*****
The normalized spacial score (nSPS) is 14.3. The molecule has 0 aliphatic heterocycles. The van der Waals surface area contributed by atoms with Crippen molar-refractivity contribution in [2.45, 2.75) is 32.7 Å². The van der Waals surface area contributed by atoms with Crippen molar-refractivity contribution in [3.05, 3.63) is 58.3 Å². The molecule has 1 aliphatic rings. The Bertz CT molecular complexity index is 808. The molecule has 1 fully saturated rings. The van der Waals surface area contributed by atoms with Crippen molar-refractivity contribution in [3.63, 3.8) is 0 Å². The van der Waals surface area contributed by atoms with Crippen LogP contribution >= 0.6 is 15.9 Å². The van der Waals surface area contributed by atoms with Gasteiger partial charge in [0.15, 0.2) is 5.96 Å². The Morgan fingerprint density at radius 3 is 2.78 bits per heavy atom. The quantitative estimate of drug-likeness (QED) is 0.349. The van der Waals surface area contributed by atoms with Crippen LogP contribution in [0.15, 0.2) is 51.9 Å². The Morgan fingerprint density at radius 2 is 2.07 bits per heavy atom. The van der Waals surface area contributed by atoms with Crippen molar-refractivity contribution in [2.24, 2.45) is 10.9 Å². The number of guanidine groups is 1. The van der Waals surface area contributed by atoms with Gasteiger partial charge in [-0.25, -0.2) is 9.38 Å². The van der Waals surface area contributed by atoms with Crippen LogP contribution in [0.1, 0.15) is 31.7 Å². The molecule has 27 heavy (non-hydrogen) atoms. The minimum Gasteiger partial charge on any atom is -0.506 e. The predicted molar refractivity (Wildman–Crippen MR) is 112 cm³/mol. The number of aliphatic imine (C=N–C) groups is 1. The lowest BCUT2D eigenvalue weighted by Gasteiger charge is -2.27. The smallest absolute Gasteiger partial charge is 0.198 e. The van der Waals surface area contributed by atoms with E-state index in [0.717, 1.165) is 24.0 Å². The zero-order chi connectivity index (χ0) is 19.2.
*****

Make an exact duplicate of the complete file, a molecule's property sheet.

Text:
The normalized spacial score (nSPS) is 14.3. The molecule has 0 aliphatic heterocycles. The van der Waals surface area contributed by atoms with Crippen molar-refractivity contribution in [2.45, 2.75) is 32.7 Å². The van der Waals surface area contributed by atoms with Crippen molar-refractivity contribution in [3.05, 3.63) is 58.3 Å². The molecule has 1 aliphatic rings. The Bertz CT molecular complexity index is 808. The molecule has 1 fully saturated rings. The van der Waals surface area contributed by atoms with Crippen molar-refractivity contribution in [3.63, 3.8) is 0 Å². The van der Waals surface area contributed by atoms with Crippen LogP contribution >= 0.6 is 15.9 Å². The van der Waals surface area contributed by atoms with Gasteiger partial charge in [0.15, 0.2) is 5.96 Å². The Morgan fingerprint density at radius 3 is 2.78 bits per heavy atom. The quantitative estimate of drug-likeness (QED) is 0.349. The van der Waals surface area contributed by atoms with Crippen LogP contribution in [0.15, 0.2) is 51.9 Å². The Morgan fingerprint density at radius 2 is 2.07 bits per heavy atom. The van der Waals surface area contributed by atoms with Crippen molar-refractivity contribution in [2.24, 2.45) is 10.9 Å². The number of guanidine groups is 1. The van der Waals surface area contributed by atoms with Gasteiger partial charge in [-0.25, -0.2) is 9.38 Å². The van der Waals surface area contributed by atoms with Crippen LogP contribution in [0.1, 0.15) is 31.7 Å². The molecule has 27 heavy (non-hydrogen) atoms. The minimum Gasteiger partial charge on any atom is -0.506 e. The predicted molar refractivity (Wildman–Crippen MR) is 112 cm³/mol. The number of aliphatic imine (C=N–C) groups is 1. The lowest BCUT2D eigenvalue weighted by Gasteiger charge is -2.27. The smallest absolute Gasteiger partial charge is 0.198 e. The van der Waals surface area contributed by atoms with E-state index in [0.717, 1.165) is 24.0 Å². The zero-order chi connectivity index (χ0) is 19.2.